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Audit committee spotlight: Is your organization prepared for Brexit?

CorporateGovernor newsletter [download PDF]

8 areas for audit committees to discuss with management

The recent Brexit vote has created significant uncertainty for U.S. entities with ties to the UK and the European Union (EU). Whether an organization has British or EU customers or operations, a range of potential questions and risks come to mind. Audit committees should seek reassurance that their organization is prepared for this shake-up in the business environment. Does management fully understand how the vote to leave the EU will affect the organization (e.g., regulatory effects, buffers against risks and potential costs)? Is the organization prepared for what may happen in the future?

The following are some broad concerns an audit committee should share with management in light of Brexit.

  1. Does management have a strategic plan to manage risks and lessen negative effects? How is it going to execute that plan? Has the organization done a thorough Brexit risk assessment? To what extent has the company hedged against currency risks and its foreign exchange exposure? What does Brexit mean for those hedges, now and going forward? Should the company adjust its hedge strategies? If a company has not hedged in the past, should it consider hedging in the future — in light of the expected volatility in currencies and the resulting risks — or will it continue to absorb those risks? To what extent is the company exposed to debt denominated in pounds sterling? How will Brexit affect current or future hedging strategies associated with interest rate risks and/or currency risks?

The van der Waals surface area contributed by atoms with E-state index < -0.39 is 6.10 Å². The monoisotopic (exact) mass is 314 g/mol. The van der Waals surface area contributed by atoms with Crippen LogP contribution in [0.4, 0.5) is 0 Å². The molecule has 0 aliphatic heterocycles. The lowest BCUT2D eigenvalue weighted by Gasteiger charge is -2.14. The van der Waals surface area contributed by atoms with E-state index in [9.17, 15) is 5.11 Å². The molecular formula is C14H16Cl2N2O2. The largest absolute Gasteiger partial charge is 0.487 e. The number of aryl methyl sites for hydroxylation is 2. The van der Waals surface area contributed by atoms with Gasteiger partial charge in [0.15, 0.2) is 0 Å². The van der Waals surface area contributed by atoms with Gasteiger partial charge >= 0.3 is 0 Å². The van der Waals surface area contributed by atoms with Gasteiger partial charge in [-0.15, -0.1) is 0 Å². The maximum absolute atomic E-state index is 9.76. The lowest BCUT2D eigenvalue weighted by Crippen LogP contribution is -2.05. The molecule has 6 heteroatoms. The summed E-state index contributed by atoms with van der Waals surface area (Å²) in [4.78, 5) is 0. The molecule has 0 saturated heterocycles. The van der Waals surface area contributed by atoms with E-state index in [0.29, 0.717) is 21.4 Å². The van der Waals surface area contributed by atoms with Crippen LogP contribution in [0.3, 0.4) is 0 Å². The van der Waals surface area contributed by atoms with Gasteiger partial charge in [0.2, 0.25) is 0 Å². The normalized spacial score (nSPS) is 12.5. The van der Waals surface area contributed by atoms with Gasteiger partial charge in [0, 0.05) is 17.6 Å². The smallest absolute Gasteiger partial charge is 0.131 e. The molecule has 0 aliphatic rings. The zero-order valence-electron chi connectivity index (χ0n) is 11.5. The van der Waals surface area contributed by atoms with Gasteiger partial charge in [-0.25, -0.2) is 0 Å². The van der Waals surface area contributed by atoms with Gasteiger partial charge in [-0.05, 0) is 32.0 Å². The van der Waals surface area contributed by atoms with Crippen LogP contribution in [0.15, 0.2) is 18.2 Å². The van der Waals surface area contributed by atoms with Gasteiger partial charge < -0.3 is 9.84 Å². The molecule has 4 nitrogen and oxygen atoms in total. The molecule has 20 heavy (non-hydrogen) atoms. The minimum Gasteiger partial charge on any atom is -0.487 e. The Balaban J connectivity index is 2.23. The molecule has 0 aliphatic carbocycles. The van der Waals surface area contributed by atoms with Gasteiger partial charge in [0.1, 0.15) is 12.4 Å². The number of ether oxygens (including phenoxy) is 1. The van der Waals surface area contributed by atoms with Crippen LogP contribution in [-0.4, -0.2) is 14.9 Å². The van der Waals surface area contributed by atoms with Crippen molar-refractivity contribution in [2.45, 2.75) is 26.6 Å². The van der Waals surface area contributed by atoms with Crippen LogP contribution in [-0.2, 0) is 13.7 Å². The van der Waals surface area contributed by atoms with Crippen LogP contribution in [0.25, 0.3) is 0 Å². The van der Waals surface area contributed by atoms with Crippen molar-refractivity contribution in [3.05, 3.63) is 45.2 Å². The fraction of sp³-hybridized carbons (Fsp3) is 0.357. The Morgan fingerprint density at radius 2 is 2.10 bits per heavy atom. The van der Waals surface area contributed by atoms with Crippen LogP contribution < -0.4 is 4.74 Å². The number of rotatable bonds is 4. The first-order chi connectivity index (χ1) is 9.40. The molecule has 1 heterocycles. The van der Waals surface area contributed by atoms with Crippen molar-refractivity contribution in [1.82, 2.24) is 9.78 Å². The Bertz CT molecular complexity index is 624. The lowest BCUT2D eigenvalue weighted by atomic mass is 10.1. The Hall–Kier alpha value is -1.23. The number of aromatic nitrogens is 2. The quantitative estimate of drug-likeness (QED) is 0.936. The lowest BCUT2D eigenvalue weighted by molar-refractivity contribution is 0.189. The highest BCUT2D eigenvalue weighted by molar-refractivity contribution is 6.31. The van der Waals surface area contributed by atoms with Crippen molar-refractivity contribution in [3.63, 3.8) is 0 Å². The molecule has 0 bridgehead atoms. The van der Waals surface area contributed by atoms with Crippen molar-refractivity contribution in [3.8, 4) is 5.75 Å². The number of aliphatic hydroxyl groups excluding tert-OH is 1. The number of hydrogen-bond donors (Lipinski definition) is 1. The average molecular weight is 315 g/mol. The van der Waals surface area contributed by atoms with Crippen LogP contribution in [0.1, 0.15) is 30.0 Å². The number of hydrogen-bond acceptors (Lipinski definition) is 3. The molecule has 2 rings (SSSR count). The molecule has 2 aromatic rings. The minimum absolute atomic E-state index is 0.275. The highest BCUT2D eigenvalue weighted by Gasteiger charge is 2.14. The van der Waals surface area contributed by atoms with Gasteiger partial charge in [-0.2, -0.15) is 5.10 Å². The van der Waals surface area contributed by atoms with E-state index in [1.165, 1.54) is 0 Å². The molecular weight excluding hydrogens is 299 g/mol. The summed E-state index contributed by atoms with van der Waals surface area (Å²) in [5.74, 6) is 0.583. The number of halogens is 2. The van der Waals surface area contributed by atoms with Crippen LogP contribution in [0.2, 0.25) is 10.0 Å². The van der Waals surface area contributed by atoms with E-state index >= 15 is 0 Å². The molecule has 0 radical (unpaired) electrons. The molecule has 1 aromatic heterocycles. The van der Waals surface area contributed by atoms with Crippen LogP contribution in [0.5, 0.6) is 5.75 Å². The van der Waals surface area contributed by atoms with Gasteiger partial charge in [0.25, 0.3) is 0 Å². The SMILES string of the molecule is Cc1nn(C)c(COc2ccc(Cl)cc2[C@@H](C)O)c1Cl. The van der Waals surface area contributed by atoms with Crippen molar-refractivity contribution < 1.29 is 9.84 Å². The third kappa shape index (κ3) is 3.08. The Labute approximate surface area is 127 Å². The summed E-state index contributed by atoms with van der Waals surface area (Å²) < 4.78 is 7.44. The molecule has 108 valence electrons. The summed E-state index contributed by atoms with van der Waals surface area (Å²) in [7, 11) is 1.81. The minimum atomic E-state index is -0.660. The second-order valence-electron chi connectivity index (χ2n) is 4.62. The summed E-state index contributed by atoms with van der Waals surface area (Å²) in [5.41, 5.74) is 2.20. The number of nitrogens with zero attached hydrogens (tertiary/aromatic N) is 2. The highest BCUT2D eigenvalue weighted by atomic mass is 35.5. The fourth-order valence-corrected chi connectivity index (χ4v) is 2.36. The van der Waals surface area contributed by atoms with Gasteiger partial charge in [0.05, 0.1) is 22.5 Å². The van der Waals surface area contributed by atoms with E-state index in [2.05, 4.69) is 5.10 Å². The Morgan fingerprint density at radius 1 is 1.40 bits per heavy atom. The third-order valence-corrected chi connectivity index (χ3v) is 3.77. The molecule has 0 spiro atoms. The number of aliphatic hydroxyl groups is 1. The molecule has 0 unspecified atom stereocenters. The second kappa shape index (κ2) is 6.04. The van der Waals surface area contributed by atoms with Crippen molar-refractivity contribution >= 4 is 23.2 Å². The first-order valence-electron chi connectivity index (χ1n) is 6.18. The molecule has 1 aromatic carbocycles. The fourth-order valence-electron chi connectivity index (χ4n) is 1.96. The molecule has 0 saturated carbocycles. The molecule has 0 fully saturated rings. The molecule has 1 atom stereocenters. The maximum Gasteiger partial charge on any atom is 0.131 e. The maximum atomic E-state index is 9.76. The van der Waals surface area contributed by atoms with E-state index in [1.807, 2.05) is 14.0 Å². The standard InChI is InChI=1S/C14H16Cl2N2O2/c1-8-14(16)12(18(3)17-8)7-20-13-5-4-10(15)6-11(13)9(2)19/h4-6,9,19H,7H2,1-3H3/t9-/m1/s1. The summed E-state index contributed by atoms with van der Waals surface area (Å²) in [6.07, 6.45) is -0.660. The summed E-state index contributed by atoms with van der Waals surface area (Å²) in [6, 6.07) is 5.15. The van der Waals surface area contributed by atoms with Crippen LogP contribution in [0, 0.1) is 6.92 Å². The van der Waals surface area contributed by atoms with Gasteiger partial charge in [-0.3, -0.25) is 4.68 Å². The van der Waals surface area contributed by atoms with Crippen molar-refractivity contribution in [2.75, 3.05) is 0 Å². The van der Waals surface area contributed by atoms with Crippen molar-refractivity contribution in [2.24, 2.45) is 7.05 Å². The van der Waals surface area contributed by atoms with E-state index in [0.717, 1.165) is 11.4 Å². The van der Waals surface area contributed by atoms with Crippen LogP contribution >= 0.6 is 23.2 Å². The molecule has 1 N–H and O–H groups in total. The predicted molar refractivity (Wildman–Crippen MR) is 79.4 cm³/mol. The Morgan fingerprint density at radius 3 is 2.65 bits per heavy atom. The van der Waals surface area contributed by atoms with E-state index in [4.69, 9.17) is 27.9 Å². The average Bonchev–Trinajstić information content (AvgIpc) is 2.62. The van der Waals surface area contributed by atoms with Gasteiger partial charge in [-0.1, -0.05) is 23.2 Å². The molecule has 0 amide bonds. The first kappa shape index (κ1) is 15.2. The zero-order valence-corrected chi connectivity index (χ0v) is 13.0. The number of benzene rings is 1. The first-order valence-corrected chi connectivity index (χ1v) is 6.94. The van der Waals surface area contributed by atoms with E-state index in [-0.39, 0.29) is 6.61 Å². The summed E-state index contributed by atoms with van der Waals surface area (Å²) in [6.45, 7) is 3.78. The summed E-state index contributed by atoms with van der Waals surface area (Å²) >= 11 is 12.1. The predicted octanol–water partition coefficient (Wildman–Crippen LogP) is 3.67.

2. How will Brexit affect the carrying value of assets or business units exposed to the UK or EU? Impairment evaluations of assets or business units with exposure to the UK or EU will need to consider the effect of the Brexit vote on June 30 financial statements.
  3. Will the company see significant translation gains and losses in terms of functional currency? Entities with UK subsidiaries whose functional currency has been pounds will be most affected by Brexit. Are foreign subsidiaries using the right functional currency? A lack of volatility or immateriality may have masked this issue in the past, yet current wild swings can raise the question. The functional currency of foreign-domiciled holding companies is often the functional currency of the parent company.
  4. How will Brexit affect historical guidance? What’s the thinking on sales and purchases in these foreign markets, especially with the expected economic slowdown and the effects of the slowdown, particularly in the UK? How will Brexit affect customers and suppliers and the company’s interactions with them?
  5. What are the implications for communications? How and what does the company plan to communicate to stakeholders? What has it put out pre-Brexit (i.e., earnings guidance to stakeholders) and what will it put out in the future? How and what will it communicate to customers and vendors? What does it plan to say to its staff, who might be directly affected in terms of hours, availability and immigration?
  6. How will Brexit affect the company’s financial statement? For entities that have significant exposure, what should they expect to see in the June 30 quarter, and what might they see going forward?
  7. What about added complexities? What kind of complexities will be added to regulatory compliance and reporting requirements in the future, as the UK tussles with building a new regulatory framework apart from or emulating EU directives?
  8. Are there benefits? Another question to pose is whether there are benefits to Brexit. Those may come in the cost of borrowing. Many believe Brexit will result in the Federal Reserve’s delaying any increase in interest rates. With that possibility, what is the financing strategy going forward?

Audit committees should exercise their governance responsibility to ensure management is adequately addressing the aftereffects of Brexit. While no one is certain of the eventual outcome, organizations would be wise to take a hard look at challenges and risks, and prepare to meet them.

CONTACT
Nichole Jordan
National Managing Partner

Markets, Clients & Industry

+1 212 624 5310